Sapwood water storage: its contribution to transpiration and effect upon water conductance through the stems of old‐growth Douglas‐fir

Sapwood water storage: its contribution to transpiration and effect upon water conductance... Abstract Enough water is stored in the sapwood of large Douglas‐fir to significantly contribute to transpiration. Sapwood water content falls through the season, causing the wood's conductivity to fall. This leads to low leafwater potentials, stomatal closure, and reduced photosynthesis by the trees. The amount of water stored in the sapwood of Douglasfir 50‐60 m tall, growing in the Cascade Mountains of Oregon, was estimated periodically over two seasons from measurements of sapwood relative water content (Rs). The relationship between Rs and volume of water contained in the sapwood was determined in the laboratory, and an equation describing the variation of relative conductivity (K) with Rs was derived from the literature. Stomatal conductance (ks) and leaf water potentials were measured in the field. The relative conductivity of the sapwood was calculated from estimates of the flow rate through the tree and differences in water potential between dawn and the time of comparison. Flow rate was assumed to equal transpiration rate, calculated from the Penman‐Monteith equation using measured ks values. A sixfold decrease in K during the summer was attributed to changes in Rs. The maximum observed diurnal variation in K would require a change in RS estimated at 25%. About 270 m3 ha−1 (27 mm) of water were stored in sapwood, and 75% of that was in the stemwood. Withdrawal from this store reached 1.7 mm day−1 on clear days after cloudy or rainy weather. Recharge could be almost as fast (up to 1.6 mm day−1) after rain, but was very slow if the foliage remained wet. http://www.deepdyve.com/assets/images/DeepDyve-Logo-lg.png Plant Cell & Environment Wiley

Sapwood water storage: its contribution to transpiration and effect upon water conductance through the stems of old‐growth Douglas‐fir

Plant Cell & Environment, Volume 1 (2) – Jun 1, 1978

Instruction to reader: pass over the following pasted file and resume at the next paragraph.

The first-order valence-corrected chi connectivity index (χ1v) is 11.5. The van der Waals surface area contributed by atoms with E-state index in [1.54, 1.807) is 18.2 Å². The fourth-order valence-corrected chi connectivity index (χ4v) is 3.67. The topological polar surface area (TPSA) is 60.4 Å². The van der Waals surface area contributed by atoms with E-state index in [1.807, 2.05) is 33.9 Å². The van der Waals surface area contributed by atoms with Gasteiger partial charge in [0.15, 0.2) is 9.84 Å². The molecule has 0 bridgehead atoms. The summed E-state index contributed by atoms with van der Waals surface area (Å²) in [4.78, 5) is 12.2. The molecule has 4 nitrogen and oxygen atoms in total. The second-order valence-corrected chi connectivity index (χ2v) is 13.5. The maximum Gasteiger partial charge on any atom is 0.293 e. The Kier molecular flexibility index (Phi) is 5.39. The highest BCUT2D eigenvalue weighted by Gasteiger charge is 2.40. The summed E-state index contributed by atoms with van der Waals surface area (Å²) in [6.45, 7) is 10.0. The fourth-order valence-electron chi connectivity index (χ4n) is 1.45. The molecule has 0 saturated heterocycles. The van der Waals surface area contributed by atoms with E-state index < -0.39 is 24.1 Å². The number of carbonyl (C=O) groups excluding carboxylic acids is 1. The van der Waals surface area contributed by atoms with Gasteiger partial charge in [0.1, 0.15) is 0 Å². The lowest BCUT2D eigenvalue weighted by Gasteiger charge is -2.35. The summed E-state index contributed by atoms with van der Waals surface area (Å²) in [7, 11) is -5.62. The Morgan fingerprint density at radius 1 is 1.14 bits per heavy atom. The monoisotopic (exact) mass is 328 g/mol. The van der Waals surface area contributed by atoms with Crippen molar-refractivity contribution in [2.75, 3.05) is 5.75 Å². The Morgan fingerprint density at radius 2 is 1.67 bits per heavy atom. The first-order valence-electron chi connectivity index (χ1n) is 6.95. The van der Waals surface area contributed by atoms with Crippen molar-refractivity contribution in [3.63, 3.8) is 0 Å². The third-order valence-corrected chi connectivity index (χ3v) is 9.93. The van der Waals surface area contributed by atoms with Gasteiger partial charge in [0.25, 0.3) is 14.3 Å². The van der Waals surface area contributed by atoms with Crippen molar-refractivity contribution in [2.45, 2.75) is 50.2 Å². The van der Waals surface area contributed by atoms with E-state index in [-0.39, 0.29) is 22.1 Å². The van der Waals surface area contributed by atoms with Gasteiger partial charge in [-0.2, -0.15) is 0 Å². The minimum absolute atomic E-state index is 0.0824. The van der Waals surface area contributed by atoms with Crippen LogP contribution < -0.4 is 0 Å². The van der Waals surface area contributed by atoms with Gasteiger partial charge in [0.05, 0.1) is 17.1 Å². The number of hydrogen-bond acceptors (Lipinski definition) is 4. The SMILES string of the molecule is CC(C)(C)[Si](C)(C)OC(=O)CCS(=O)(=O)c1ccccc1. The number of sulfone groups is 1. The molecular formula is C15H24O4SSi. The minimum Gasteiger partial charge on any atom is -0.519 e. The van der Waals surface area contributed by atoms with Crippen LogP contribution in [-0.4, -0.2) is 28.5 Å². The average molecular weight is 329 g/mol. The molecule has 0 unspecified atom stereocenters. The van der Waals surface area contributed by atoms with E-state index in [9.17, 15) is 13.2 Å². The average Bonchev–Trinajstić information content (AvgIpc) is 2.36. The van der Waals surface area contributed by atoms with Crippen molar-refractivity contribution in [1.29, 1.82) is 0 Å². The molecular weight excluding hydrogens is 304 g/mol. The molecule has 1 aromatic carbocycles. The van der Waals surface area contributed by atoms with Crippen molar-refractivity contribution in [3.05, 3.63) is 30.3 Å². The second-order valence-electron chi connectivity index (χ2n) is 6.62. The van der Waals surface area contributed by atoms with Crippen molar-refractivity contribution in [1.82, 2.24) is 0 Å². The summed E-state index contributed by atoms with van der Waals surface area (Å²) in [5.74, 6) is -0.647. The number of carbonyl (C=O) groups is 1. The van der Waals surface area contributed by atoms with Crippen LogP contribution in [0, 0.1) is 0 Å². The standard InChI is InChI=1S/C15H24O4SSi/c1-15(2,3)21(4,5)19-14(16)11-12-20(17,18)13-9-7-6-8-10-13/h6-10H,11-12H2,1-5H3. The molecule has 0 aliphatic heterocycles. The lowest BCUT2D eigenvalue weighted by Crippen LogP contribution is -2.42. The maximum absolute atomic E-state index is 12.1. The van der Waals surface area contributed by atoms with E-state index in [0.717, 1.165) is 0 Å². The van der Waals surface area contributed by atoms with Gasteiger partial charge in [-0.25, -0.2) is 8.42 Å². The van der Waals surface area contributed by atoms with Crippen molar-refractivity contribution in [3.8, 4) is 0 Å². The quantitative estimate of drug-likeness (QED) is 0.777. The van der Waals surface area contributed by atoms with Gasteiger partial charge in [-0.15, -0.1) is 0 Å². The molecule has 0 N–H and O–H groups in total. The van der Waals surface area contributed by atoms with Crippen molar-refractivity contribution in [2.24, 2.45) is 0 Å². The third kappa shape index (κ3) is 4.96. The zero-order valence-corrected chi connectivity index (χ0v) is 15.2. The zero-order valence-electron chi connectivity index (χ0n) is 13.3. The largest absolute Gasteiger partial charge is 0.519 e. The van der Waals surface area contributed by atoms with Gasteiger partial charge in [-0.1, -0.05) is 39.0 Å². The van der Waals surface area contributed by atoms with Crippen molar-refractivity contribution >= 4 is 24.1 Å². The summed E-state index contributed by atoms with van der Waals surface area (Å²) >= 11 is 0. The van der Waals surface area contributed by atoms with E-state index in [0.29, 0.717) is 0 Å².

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Publisher
Wiley
Copyright
Copyright © 1978 Wiley Subscription Services, Inc., A Wiley Company
ISSN
0140-7791
eISSN
1365-3040
DOI
10.1111/j.1365-3040.1978.tb00754.x
Publisher site
See Article on Publisher Site

Abstract

Abstract Enough water is stored in the sapwood of large Douglas‐fir to significantly contribute to transpiration. Sapwood water content falls through the season, causing the wood's conductivity to fall. This leads to low leafwater potentials, stomatal closure, and reduced photosynthesis by the trees. The amount of water stored in the sapwood of Douglasfir 50‐60 m tall, growing in the Cascade Mountains of Oregon, was estimated periodically over two seasons from measurements of sapwood relative water content (Rs). The relationship between Rs and volume of water contained in the sapwood was determined in the laboratory, and an equation describing the variation of relative conductivity (K) with Rs was derived from the literature. Stomatal conductance (ks) and leaf water potentials were measured in the field. The relative conductivity of the sapwood was calculated from estimates of the flow rate through the tree and differences in water potential between dawn and the time of comparison. Flow rate was assumed to equal transpiration rate, calculated from the Penman‐Monteith equation using measured ks values. A sixfold decrease in K during the summer was attributed to changes in Rs. The maximum observed diurnal variation in K would require a change in RS estimated at 25%. About 270 m3 ha−1 (27 mm) of water were stored in sapwood, and 75% of that was in the stemwood. Withdrawal from this store reached 1.7 mm day−1 on clear days after cloudy or rainy weather. Recharge could be almost as fast (up to 1.6 mm day−1) after rain, but was very slow if the foliage remained wet.

Journal

Plant Cell & EnvironmentWiley

Published: Jun 1, 1978

References

  • The role of hydrogen bonding on pit aspiration
    Thomas, Thomas; Kringstad, Kringstad

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